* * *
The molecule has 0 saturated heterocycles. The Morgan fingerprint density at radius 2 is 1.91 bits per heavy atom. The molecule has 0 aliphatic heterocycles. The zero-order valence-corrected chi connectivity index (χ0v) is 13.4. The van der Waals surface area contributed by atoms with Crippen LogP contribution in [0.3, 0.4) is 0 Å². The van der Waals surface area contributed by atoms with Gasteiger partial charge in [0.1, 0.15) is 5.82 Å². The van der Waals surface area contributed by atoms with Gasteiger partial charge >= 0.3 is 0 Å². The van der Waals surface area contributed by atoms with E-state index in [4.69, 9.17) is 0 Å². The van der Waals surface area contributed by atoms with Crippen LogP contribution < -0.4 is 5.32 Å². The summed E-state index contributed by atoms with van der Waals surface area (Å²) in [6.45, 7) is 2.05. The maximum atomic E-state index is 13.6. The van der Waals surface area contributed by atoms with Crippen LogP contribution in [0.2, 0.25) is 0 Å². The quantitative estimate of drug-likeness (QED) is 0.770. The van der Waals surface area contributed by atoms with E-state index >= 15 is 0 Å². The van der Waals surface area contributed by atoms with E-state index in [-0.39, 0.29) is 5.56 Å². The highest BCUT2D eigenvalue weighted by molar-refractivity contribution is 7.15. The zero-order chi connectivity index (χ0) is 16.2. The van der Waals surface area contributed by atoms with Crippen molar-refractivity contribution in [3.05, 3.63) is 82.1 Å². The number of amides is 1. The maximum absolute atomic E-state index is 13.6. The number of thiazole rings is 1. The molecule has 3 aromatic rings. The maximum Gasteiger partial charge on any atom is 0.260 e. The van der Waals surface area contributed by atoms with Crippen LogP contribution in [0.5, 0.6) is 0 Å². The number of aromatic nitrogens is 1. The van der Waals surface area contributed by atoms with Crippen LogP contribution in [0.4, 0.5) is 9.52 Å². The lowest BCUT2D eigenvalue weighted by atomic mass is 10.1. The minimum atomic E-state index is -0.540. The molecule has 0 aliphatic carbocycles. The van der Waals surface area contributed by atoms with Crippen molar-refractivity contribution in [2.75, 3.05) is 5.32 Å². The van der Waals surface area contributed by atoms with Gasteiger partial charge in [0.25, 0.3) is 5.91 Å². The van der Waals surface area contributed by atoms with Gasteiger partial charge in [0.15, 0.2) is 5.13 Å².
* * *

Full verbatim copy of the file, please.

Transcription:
The molecule has 0 saturated heterocycles. The Morgan fingerprint density at radius 2 is 1.91 bits per heavy atom. The molecule has 0 aliphatic heterocycles. The zero-order valence-corrected chi connectivity index (χ0v) is 13.4. The van der Waals surface area contributed by atoms with Crippen LogP contribution in [0.3, 0.4) is 0 Å². The van der Waals surface area contributed by atoms with Gasteiger partial charge in [0.1, 0.15) is 5.82 Å². The van der Waals surface area contributed by atoms with Gasteiger partial charge >= 0.3 is 0 Å². The van der Waals surface area contributed by atoms with E-state index in [4.69, 9.17) is 0 Å². The van der Waals surface area contributed by atoms with Crippen LogP contribution < -0.4 is 5.32 Å². The summed E-state index contributed by atoms with van der Waals surface area (Å²) in [6.45, 7) is 2.05. The maximum atomic E-state index is 13.6. The van der Waals surface area contributed by atoms with Crippen LogP contribution in [0.2, 0.25) is 0 Å². The quantitative estimate of drug-likeness (QED) is 0.770. The van der Waals surface area contributed by atoms with E-state index >= 15 is 0 Å². The van der Waals surface area contributed by atoms with E-state index in [-0.39, 0.29) is 5.56 Å². The highest BCUT2D eigenvalue weighted by molar-refractivity contribution is 7.15. The zero-order chi connectivity index (χ0) is 16.2. The van der Waals surface area contributed by atoms with Crippen molar-refractivity contribution in [3.05, 3.63) is 82.1 Å². The number of amides is 1. The maximum absolute atomic E-state index is 13.6. The number of thiazole rings is 1. The molecule has 3 aromatic rings. The maximum Gasteiger partial charge on any atom is 0.260 e. The van der Waals surface area contributed by atoms with Crippen LogP contribution in [0.5, 0.6) is 0 Å². The number of aromatic nitrogens is 1. The van der Waals surface area contributed by atoms with Crippen LogP contribution in [0.4, 0.5) is 9.52 Å². The lowest BCUT2D eigenvalue weighted by atomic mass is 10.1. The minimum atomic E-state index is -0.540. The molecule has 0 aliphatic carbocycles. The van der Waals surface area contributed by atoms with Crippen molar-refractivity contribution in [2.75, 3.05) is 5.32 Å². The van der Waals surface area contributed by atoms with Gasteiger partial charge in [0.25, 0.3) is 5.91 Å². The van der Waals surface area contributed by atoms with Gasteiger partial charge in [0.15, 0.2) is 5.13 Å².